Biden pushed South Carolina as the first primary, moving up Georgia and Michigan


President Biden told Democratic National Committee leaders to make South Carolina the nation’s first primary, followed a week later by New Hampshire and Nevada, and to hold subsequent weekly primaries in Georgia and Michigan, according to Democrats briefed on the plans.

The tectonic decision to rework his party’s 2024 presidential nomination calendar came as a shock to party officials and state leaders who have been pushing hard in recent weeks for a spot on the early calendar, which historically attracts millions of dollars in candidate spending and interest. . While many in the party had long expected changes, the specific arrangement proposed by Biden generated little chatter in Democratic circles. Not much of the talk among Democrats has focused much on picking South Carolina first or Georgia getting into the early mix.

The proposal is likely to win approval from Democratic officials, given the support of the party leader. Breaking with decades of tradition, Biden’s move aims to signal his party’s commitment to increasing diversity — demographic, geographic and economic — in the early nomination process. Iowa, a predominantly white state that historically held the nation’s first Democratic caucus and suffered embarrassing problems tabulating results in 2020, will not have an early role in Biden’s plan.

Biden also wrote in a letter to members of the Rules and Bylaws Committee delivered Thursday night. The members also planned to meet for dinner. “As I said in February 2020, you can’t be the Democratic nominee and win the general election unless you have overwhelming support from voters of color — and that includes Black, Brown, Asian American, and Pacific Islander voters.”

The new calendar will run through states that were pivotal to Biden winning the nomination battle and the 2020 general election, indicating he is serious about following through on his public statements about his intent to seek re-election. In Thursday’s speech, Biden told fellow Democrats he did not want the party to be associated with the same calendar in 2028.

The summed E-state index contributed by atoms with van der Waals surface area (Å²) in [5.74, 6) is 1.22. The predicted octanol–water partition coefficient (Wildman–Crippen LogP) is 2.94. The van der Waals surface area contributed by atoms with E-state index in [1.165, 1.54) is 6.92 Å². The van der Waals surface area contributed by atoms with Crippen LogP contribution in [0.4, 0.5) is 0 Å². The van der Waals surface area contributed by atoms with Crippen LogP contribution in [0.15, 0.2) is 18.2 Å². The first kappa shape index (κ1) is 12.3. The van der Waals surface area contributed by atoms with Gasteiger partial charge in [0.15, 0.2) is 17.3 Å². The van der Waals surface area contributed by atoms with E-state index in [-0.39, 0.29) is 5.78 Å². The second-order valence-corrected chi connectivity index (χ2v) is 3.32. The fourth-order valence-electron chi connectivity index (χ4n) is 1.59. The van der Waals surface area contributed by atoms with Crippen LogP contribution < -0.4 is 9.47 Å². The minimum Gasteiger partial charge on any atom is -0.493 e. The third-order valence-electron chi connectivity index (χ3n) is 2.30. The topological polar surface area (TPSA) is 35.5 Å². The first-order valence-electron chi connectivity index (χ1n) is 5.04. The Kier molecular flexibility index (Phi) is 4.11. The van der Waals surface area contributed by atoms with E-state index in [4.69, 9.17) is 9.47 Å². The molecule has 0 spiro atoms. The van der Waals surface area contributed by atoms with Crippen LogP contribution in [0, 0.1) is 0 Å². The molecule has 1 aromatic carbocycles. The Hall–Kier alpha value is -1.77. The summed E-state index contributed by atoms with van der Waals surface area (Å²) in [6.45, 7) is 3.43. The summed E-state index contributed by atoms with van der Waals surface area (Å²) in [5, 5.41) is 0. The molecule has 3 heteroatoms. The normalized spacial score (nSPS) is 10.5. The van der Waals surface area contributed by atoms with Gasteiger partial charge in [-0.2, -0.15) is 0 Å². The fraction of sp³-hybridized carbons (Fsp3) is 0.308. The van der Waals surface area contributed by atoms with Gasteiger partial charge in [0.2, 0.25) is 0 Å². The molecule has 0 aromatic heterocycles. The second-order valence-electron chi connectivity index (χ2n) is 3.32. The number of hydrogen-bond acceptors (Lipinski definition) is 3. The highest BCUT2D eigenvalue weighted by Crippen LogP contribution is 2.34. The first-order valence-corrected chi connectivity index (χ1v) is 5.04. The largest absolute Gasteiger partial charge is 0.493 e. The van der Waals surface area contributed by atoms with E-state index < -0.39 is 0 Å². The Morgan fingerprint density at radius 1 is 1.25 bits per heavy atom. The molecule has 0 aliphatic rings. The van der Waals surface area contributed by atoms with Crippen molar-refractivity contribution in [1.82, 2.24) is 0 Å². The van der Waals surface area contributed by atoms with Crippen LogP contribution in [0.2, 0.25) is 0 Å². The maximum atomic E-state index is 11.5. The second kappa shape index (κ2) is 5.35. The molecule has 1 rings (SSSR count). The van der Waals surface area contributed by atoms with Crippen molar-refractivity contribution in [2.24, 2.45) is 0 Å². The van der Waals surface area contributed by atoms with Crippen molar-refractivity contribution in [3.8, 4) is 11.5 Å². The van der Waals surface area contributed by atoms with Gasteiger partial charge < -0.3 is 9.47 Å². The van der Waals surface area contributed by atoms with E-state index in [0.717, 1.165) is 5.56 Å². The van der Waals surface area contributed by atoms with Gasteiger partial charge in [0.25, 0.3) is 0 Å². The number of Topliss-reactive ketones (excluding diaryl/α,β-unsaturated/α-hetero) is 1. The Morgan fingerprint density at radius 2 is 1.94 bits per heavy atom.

“The Rules and Bylaws Committee must review the calendar every four years, to ensure that it continues to reflect the values ​​and diversity of our party and our country,” he wrote.

The plan is expected to face resistance from some of the affected countries. New Hampshire Democrats said Thursday night that they will not abide by Biden’s wishes. New Hampshire’s governor, Republican Chris Sununu, said he would follow state law and hold his state’s primary a week before any other election.

“The New Hampshire DNC did not award the nation’s first primary and it is not theirs,” Ray Buckley, chairman of the New Hampshire Democratic Party, said in a statement. “Obviously this news is disappointing, but we are going to have our first primary. We have survived previous attempts over decades and we will survive this.”

Sen. Jane Shaheen (D-N.H.) called Biden’s recommendation “extremely disappointing.” Sen. Maggie Hassan (D-N.H.) said in a statement that the order is “deeply misleading.”

Iowa Democrats have also indicated their opposition to the plan. “This is just a recommendation,” said Scott Brennan, Iowa’s representative on the Committee on Rules and Regulations. “We will defend Iowa’s standing in this process.”

Democrats will need the support of Georgia Republicans to move that state’s primary earlier in the calendar. In Nevada, the Republican governor will be sworn in next month, which could complicate efforts to change the date in that state. The GOP has already committed to the traditional 2024 system, letting four states go before all others: Iowa, New Hampshire, Nevada and South Carolina.

In rules passed this summer, Democrats gave their president the power to strip delegates, debate access, and access data from candidates campaigning in non-sanctioned states. The president also has the power to remove state delegations from the nominating convention if they defy party rules.